Ditch the plastic for these traditional Japanese alternatives
In spite of being renowned for a meticulous recycling system, there is widespread plastic use in Japan fueled by a culture of single-use packaging. Recently though, an environmentally conscious movement has been growing, thanks in part to social media. As a result, people are taking small steps towards more mindful choices, finding inspiration in Japanese tradition to reduce their plastic footprint.
Japanese hospitality and plastic luxury
Living in a bustling city like Tokyo with ‘konbini’ convenience stores on every corner, grab-and-go packaged foods are everywhere. Of course plastic packaging is convenient for consumers, but Japan’s devotion to plastic packaging can be over-the-top, begging the question of why plastic seems to reign supreme in this country. It’s believed that the origins of plastic packaging stem from the tradition of ‘omotenashi’ Japan’s impeccable hospitality, the importance of hygiene, cultural etiquette and expectations. For many, having multiple layers of packaging adds a touch of luxury and this is the case at many department stores, or even at bakeries that place each piece of bread in its own plastic bag. So, in spite of the well-managed recycling system, disposable packaging is ever-present and it’s a growing concern in Japan. While there’s still a long ways to go to reduce pre-packaged food waste, reusable bags are becoming increasingly common. In many residential neighborhoods, there are local grocers selling bulk fruits and vegetables without plastic packaging and increasingly, traditional methods like furoshiki and tenugui for packaging are being revitalized thanks to growing environmental awareness and activism. A completely zero waste culture might be in the distant future, but as individuals, small changes like using furoshiki or tenugui are significant ways to make a difference in preserving our planet.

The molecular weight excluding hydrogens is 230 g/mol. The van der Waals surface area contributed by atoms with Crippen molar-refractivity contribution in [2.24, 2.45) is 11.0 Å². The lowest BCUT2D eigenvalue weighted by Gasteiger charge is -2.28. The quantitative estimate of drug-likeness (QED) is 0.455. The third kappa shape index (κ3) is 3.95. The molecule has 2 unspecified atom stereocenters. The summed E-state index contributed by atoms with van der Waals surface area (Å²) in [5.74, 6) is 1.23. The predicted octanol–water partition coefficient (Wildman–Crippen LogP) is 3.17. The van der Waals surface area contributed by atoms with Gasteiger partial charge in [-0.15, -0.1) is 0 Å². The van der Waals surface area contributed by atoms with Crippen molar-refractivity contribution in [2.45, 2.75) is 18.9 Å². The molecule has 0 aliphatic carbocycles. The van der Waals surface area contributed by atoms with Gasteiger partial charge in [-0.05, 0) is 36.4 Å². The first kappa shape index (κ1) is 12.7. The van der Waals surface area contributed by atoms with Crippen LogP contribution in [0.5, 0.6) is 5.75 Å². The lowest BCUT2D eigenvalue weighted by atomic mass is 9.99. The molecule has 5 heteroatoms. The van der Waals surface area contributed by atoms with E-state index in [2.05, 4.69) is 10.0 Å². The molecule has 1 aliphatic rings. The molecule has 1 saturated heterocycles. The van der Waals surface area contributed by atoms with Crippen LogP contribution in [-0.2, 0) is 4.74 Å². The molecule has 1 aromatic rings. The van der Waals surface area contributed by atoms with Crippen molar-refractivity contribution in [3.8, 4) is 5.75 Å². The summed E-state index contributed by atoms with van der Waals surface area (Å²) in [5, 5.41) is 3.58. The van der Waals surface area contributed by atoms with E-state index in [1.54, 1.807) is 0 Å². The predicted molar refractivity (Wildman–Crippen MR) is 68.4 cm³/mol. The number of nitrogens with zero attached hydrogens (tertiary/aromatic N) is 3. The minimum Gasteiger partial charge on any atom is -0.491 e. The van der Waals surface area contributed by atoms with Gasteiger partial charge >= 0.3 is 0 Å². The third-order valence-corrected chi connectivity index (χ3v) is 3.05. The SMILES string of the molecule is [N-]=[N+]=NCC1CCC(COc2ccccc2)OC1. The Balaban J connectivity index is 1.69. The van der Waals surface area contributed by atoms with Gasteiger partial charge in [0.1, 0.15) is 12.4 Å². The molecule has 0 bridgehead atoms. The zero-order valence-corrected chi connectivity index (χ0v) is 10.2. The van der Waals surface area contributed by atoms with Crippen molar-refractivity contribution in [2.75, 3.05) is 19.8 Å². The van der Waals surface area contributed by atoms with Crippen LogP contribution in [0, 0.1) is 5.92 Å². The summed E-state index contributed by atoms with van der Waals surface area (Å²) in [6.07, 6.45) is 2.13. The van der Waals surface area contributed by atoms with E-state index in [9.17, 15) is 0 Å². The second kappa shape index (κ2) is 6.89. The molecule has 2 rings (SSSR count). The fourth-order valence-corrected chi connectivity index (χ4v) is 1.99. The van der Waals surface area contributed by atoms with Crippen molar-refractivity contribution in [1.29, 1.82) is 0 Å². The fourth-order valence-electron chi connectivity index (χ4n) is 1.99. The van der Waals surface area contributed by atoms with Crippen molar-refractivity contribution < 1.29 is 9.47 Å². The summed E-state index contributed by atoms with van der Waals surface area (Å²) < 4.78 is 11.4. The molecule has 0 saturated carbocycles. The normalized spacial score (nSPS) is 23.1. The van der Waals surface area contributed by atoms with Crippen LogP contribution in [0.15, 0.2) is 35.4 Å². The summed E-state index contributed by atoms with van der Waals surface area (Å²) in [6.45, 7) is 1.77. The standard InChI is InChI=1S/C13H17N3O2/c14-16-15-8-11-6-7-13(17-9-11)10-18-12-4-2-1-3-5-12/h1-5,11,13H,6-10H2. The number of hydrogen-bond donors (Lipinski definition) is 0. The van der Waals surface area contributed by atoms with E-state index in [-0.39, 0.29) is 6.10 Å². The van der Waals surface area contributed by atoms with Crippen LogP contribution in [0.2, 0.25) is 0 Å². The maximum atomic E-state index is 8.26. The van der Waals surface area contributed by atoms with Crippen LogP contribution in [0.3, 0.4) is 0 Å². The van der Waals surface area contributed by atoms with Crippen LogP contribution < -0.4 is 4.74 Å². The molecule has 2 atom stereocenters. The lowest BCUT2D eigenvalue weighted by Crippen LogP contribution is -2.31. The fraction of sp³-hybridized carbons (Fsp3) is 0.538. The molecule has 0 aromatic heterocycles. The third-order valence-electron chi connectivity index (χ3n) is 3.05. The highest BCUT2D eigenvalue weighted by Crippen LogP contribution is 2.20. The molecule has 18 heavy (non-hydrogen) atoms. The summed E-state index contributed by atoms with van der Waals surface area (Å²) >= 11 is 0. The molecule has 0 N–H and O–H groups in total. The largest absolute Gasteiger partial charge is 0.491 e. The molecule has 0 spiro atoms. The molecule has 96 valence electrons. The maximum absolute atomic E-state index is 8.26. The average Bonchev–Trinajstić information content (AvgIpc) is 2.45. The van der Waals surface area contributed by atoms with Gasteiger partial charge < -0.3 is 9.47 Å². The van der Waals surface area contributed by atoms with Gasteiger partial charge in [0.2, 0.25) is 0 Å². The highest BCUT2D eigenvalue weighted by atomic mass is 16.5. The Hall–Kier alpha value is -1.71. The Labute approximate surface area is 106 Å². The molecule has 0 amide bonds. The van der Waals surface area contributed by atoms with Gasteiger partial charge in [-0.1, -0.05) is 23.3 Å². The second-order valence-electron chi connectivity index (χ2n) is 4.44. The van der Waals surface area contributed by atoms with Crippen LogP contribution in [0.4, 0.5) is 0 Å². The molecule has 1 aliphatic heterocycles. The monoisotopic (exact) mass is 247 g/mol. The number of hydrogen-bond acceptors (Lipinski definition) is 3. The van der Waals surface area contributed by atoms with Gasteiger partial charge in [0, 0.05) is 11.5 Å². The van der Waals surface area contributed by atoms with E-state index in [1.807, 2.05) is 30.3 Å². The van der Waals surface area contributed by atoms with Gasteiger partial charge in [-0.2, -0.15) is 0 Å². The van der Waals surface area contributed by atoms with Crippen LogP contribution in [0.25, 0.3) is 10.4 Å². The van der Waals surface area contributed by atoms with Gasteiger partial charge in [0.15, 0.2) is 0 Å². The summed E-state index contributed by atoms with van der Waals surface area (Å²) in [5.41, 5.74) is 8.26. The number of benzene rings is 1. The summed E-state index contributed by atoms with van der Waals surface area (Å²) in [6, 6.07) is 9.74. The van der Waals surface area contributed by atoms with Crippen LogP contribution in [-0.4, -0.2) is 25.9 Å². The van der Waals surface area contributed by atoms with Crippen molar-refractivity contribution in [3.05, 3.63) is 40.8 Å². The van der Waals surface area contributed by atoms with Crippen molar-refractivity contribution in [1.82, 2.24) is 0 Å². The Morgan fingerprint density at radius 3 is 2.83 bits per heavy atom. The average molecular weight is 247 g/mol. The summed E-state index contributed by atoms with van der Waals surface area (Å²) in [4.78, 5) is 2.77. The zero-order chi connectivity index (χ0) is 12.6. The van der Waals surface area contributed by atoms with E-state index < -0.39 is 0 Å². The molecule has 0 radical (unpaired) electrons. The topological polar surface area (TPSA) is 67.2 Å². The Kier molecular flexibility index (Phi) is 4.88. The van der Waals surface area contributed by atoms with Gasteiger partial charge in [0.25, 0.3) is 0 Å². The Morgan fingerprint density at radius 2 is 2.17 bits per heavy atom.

Carry your lunch in style with beautiful furoshiki wrapping.
Tenugui and Furoshiki— Japan’s traditional all-purpose fabrics
Many people in Japan and abroad are restoring the tradition of using the fabrics known as ‘tenugui’ and ‘furoshiki’ as beautiful but practical ways of reducing single-use plastics in their daily lives. Created in the Nara period (710-794), tenugui (手拭い: ‘hand wipe’) and furoshiki (風呂敷：‘bath spread’) have a long and important part of Japanese history, despite their humble beginnings. Originally used as towels, tenugui could also be printed with the owner’s name and used as business cards — a tradition that some shops have revived rcently. Furoshiki were typically used to carry belongings to the bathhouse and doubled as bath mats. Distinguishable by size and fabric, tenugui are long, rectangular, usually made of cotton and have frayed edges to allow for fast drying, while furoshiki are cotton or silk and come in a variety of square sizes.